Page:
The bending of sunshine rays on this method is known as atmospheric refraction. Without any type of disturbance, mild would journey in a fully straight line, and provides your eye a real picture of what you see (so long as your eye isn’t additionally disturbing it, however that’s one other story).

For objects with a small angular dimension like stars, atmospheric refraction causes them to twinkle extra the nearer to the horizon they’re.

And for an object with a good quantity of floor space just like the moon and the sun, there’s a change within the refractive impact alongside the peak of it: the higher half travels by much less environment than the decrease half, which makes the decrease half extra distorted.

Flattened semicircle of sun bright yellow on top similar to a sunny-side-up egg.
Helio de Carvalho Vital captured this UFO-ish spread-out sun on January 1, 2015. See this image and more here.

What is a inexperienced flash?

When atmospheric refraction is at its most excessive, you may see a mirage. It’s the very same scenario: the sunshine is bent and distorts the picture. But right here it may be refracted a lot that there’s a mirroring impact and you will note drawn out or a number of photographs, or displaced photographs – the moon might seem greater on the sky than it truly is.

A widely known mirage for the sun is the sought-after green flash.

Sliver of sun visible above ocean horizon with glowing green smudges above it.
A green flash simply earlier than the setting of the sun, one other instance of a mirage. Photo through Chris Mannerino.

Why sunsets are pink

Additionally, mild of various wavelengths is affected otherwise. For instance, blue mild (which has extra vitality/shorter wavelength/greater frequency – all of those are the identical factor however with a distinct title) is extra affected by refraction than pink. That means pink colours have a bigger likelihood of coming by to you than blue, which is why sunsets and sunrises seem extra pink and the moon is redder close to the horizon.

The results of refraction is nature’s personal type of artwork, maybe harking back to impressionism. Maybe that’s the reason we discover it so interesting. The video under, captured by Mike Cohea, superbly exhibits the impact of the thicker environment because the young moon sets over Newport.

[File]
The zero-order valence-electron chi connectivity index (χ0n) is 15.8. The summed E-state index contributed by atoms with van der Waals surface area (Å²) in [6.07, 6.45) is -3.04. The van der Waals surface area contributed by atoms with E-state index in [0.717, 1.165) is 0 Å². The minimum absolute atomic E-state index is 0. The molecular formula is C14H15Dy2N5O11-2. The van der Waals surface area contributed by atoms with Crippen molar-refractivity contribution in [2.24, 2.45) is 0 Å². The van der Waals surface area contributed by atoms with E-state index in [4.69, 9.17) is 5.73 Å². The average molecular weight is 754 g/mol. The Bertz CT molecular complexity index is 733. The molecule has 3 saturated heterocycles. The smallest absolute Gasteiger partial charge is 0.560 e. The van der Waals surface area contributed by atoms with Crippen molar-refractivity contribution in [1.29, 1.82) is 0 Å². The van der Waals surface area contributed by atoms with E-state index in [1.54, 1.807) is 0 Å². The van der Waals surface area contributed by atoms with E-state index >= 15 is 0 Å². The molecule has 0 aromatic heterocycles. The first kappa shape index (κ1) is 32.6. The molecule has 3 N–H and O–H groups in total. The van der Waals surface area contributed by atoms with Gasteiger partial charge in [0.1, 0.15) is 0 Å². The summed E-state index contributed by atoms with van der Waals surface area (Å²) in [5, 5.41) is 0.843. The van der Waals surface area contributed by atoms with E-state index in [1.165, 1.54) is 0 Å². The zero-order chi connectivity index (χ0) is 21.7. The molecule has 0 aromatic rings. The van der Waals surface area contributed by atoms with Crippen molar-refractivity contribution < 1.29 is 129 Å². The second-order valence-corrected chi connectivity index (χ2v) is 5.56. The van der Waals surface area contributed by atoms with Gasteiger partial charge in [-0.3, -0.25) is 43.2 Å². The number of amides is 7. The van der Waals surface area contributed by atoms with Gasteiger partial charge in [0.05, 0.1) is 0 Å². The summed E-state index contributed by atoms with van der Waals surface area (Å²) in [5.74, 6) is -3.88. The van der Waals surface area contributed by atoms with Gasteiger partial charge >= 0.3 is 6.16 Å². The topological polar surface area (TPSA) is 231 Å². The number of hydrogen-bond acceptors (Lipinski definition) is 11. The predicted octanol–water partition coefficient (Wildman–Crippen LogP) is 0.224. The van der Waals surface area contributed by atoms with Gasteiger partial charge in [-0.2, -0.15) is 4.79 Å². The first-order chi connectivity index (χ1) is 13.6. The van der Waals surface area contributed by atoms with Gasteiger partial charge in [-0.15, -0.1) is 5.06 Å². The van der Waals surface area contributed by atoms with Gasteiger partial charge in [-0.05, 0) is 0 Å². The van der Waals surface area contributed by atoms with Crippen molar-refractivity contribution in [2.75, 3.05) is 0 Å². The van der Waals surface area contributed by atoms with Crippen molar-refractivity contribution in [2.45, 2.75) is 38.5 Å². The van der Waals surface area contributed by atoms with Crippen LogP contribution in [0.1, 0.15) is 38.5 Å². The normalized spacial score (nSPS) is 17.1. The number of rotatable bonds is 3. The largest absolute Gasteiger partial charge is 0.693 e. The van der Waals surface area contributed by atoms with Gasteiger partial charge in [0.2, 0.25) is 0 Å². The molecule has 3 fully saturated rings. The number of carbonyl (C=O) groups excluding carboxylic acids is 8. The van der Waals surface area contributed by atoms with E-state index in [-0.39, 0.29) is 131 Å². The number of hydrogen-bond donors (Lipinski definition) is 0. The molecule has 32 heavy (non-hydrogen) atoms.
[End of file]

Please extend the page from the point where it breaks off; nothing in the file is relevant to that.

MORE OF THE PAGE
So, exit, deliver your digital camera and preserve watching the horizon (however by no means stare immediately, or by a digital camera, on the sun). Then ship your finest outcomes to EarthSky Community Photos, in order that we are able to add them to this story!

More images of oddly formed suns and moons

Orange orb against dark sky with a sliver of reflection below it.
View at EarthSky Community Photos | Greg Diesel-Walck in Ormond by the Sea, Florida, captured this picture on December 1, 2020. The atmospheric refraction offers the seemingly melting moon a mirrored image – a mirage.
Moon rising over water under a bridge, sitting on a 'pedestal' of light.
View at EarthSky Community Photos. | Chris Mannerino captured this omega moonrise on November 28, 2020, in San Diego, California.
Orange sun against dark sky looking like a mushroom cloud.
Gene Aubin in Newport, Oregon, caught the setting moon over the ocean on the morning of October 5, 2017. The layered impact inflicting a jellyfish-like distortion is a sort of mirage, attributable to refraction. Visit Gene at GuruShots.
Silhouette of woman holding hands with two children against enormous yellow moon near horizon.
“This is my wife and my two kids watching tonight’s full moon rise above the horizon … The moon is somewhat deformed in the lower half due to atmospheric refraction.” Photo by Göran Strand.

Bottom line: The quantity of environment between your eye and what you observe determines how a lot the picture you see shall be distorted. This phenomenon – atmospheric refraction – is the rationale why the moon might seem flattened close to the horizon.

Read more on atmospheric refraction and mirages, with images and explanations, at Les Cowley’s website Atmospheric Optics.